Aims of this podcast episode:
- Understand what Newton’s three laws are;
- Describe how they can be applied to different examples;
- Explain the differences between each of the laws.
This can be a pretty complicated topic (if you let it), so we’ll start simply by clarifying some of the language often used when describing Newton’s laws.
Velocity: velocity is a combination of speed and direction, so it is often stated with a + or – sign (forwards or backwards). If something has a constant velocity, it has a steady speed and its direction is not changing.
Acceleration: acceleration is a change in velocity. Given the explanation of velocity above, you can accelerate by either changing your speed or changing your direction (or both); most of the time it’s just a change of speed.
Dimension: a dimension is a direction in space. Most of the time at GCSE we refer to two: up and down, left and right.
Resultant Force: this is the overall force acting in a certain dimension. For example if an object has a 10 N force pushing forwards and an 8 N force pushing backwards then the resultant force will be 10 – 8 = 2 N forwards.
Now, let’s begin by simply stating each of Newton’s three laws, we’ll then break them down. Having read this and listened to the podcast you should be a bit more confident in using Newton’s Laws of Motion.
Newton’s First Law (N1L): “An object will remain at rest or a constant velocity, unless acted upon by a resultant force.”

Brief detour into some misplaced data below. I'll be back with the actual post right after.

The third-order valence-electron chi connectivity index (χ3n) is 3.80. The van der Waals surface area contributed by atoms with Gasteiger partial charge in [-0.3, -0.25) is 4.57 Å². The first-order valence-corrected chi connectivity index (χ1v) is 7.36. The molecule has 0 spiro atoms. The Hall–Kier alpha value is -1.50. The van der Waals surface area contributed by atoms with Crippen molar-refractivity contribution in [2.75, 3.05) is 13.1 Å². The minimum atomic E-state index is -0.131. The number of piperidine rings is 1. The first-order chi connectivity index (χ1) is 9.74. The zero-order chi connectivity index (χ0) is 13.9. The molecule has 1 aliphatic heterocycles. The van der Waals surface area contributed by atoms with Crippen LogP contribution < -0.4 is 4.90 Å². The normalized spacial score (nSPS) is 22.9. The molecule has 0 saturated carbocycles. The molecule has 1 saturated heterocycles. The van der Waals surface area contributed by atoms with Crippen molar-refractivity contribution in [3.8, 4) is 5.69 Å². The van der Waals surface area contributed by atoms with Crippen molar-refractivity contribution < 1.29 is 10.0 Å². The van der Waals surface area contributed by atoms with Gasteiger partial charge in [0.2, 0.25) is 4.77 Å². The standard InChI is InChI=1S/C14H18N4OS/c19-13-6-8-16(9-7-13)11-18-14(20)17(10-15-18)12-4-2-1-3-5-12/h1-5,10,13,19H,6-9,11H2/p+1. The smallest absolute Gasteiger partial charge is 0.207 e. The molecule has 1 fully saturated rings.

Newton’s Second Law (N2L): “F = m x a, where F is the resultant force in a dimension, m is the mass of the object in kg and a is the acceleration caused by the resultant force.”
Newton’s Third Law (N3L): “If object A pushes on object B then object B will push back with an equally large force, but in the opposite direction.”
Join the club! See if this helps.
Think of N1L and N2L separately from N3L. N1L and N2L describe how a force will affect an object: N1L tells you if anything will happen at all and N2L will give you a number for how much acceleration will be caused.
N3L can then be used to explain why a particular force exists. Let’s take air resistance as an example: Air resistance is caused by the car (object A) pushing on the air particles (object B). The air particles then push back with an equal force in the opposite direction (air resistance).
In the episode we mentioned that there are different ways of explaining how an aeroplane flies, so if you’re interested here’s a good website from NASA to help.